Dilophosaurus antivenin was a compound kept, according to Muldoon, “all around the park.” If applied within “about two hours,” the antivenin would negate the blinding effects of dilophosaur saliva, but there is no mention of whether or not it was effective against a dilophosaur bite; it can be assumed that it behaved like traditional antivenins and would also counteract dilophosaur bites. Dilophosaurus secreted a hemotoxic venom composed of “seven different toxic enzymes,” and the antivenin was probably created in a similar fashion to traditional antivenins for modern venomous animals like snakes or spiders: the venom is extracted and diluted, and then injected into a mammalian host. The host develops an immune response to the venom, and the antibodies can be extracted, producing the antivenin.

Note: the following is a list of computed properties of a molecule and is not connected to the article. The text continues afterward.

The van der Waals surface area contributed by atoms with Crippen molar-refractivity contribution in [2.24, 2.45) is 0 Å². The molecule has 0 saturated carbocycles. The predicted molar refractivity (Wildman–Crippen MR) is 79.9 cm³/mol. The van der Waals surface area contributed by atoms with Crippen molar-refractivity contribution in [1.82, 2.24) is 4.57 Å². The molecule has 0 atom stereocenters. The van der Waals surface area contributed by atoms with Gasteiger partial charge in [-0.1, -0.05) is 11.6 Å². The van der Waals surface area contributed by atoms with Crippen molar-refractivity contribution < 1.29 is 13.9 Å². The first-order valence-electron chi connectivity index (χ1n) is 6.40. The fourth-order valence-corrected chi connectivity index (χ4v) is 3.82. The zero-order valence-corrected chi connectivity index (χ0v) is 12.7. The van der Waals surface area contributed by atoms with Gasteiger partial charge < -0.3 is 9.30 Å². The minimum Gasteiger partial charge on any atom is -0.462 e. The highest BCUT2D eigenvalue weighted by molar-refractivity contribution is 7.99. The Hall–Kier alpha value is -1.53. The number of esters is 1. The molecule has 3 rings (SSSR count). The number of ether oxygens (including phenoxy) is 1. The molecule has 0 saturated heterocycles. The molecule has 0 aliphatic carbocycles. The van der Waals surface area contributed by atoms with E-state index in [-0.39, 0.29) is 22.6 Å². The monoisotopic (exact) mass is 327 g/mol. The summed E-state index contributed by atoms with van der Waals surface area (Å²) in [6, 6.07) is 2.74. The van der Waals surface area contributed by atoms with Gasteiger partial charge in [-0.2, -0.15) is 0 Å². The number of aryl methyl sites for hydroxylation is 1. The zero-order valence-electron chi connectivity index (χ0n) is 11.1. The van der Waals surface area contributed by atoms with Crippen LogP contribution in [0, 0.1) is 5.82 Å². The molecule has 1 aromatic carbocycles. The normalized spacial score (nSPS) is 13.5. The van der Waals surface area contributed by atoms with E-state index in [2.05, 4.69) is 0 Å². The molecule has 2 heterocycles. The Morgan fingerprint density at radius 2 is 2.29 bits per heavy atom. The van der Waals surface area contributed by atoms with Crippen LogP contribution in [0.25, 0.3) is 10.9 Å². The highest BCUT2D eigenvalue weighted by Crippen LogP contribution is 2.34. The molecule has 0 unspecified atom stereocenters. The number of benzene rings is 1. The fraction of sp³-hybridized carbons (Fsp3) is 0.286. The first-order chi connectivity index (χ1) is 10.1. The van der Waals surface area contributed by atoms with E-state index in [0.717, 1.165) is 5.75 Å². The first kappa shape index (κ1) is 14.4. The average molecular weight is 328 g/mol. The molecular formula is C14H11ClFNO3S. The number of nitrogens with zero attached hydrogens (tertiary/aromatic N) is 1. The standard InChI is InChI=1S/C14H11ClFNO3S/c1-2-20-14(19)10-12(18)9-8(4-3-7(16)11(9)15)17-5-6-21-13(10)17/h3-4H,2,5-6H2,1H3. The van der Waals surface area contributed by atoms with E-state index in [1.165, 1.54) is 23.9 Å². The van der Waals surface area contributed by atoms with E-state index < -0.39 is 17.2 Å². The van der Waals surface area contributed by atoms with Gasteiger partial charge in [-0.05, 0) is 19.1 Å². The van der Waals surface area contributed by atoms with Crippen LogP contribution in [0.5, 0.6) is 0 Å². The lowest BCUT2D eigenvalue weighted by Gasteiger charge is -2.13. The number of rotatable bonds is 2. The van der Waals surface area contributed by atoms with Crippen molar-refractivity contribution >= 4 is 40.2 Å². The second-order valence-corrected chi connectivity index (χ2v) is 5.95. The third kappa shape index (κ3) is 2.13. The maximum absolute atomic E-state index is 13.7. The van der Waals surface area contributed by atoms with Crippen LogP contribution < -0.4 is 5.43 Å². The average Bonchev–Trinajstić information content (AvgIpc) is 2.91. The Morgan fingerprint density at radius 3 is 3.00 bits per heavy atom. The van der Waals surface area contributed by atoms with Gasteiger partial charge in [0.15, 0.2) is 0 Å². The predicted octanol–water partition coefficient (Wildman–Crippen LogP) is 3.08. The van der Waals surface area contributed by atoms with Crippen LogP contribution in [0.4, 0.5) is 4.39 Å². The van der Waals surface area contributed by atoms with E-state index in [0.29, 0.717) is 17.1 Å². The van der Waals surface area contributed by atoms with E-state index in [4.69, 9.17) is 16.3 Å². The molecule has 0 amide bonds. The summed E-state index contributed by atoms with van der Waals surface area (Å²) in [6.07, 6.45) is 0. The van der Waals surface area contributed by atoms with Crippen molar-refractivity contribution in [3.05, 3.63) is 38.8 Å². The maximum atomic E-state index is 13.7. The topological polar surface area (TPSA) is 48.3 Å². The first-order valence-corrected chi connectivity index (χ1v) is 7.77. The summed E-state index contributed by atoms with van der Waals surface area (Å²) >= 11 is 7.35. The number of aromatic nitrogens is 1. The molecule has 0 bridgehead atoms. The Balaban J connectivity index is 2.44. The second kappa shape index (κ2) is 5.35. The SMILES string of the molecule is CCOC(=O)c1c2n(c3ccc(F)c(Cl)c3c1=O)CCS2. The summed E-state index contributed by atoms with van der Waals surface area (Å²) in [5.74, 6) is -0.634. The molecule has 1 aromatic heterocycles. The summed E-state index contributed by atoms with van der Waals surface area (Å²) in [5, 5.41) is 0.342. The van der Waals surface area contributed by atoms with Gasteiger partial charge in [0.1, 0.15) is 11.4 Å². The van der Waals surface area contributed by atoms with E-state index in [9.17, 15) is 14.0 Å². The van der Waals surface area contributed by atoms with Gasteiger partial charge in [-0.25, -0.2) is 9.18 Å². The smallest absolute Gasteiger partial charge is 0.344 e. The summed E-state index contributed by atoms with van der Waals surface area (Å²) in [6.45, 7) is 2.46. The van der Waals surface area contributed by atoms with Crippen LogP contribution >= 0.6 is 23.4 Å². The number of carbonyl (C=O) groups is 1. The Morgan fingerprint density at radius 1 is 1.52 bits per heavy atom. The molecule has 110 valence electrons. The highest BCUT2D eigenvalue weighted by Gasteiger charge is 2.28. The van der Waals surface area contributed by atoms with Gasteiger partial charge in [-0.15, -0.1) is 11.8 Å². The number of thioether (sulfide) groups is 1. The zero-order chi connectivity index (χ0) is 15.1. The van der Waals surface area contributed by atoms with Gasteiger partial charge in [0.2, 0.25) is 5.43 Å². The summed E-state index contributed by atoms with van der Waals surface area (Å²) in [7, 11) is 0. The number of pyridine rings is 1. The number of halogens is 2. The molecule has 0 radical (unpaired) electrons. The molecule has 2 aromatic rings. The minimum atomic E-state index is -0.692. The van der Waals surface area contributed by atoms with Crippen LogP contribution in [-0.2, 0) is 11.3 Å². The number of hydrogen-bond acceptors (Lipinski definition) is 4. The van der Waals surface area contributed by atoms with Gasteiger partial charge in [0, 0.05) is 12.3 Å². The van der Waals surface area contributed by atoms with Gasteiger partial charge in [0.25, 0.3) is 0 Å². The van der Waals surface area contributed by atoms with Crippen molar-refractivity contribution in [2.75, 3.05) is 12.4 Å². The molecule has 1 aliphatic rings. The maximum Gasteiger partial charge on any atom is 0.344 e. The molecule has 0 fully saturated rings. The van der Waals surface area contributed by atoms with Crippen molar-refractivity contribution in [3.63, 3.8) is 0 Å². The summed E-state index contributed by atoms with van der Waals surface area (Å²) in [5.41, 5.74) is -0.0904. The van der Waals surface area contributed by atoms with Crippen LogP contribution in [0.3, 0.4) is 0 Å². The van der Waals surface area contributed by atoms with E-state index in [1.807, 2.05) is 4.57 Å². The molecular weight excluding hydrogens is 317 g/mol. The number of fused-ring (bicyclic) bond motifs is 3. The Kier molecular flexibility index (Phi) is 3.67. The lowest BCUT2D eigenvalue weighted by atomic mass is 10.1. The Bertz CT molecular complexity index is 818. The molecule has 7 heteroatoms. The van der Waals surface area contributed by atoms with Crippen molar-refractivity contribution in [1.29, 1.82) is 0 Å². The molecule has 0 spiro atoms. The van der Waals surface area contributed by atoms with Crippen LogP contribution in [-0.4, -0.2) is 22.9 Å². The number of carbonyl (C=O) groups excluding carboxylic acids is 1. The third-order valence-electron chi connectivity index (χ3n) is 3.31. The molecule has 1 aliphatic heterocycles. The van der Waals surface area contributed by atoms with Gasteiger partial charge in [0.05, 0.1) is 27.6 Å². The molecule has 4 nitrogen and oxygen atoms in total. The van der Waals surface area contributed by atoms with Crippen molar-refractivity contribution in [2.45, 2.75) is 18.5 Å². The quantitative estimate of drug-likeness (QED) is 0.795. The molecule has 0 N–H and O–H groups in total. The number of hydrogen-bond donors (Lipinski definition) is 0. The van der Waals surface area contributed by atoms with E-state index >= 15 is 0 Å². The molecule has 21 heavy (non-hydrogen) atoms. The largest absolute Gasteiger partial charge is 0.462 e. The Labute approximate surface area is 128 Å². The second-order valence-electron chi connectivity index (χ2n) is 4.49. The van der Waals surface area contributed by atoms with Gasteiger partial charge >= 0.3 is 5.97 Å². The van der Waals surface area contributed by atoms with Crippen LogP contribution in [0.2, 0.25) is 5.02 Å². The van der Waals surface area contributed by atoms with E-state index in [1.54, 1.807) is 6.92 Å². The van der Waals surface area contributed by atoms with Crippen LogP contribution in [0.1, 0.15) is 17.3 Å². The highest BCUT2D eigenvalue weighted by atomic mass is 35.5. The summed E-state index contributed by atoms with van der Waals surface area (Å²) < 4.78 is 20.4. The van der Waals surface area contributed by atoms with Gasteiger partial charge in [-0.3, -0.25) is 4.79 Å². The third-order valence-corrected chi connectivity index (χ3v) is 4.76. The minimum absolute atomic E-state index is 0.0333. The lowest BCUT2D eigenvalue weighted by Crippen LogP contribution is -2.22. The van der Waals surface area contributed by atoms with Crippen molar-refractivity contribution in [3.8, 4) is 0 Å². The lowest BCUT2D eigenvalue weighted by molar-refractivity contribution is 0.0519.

As a note, “antivenin” is a synonymous term to “antivenom,” though the latter is more prevalent in everyday usage. However, as Crichton chose to describe the compound as antivenin, that is the term used in this article.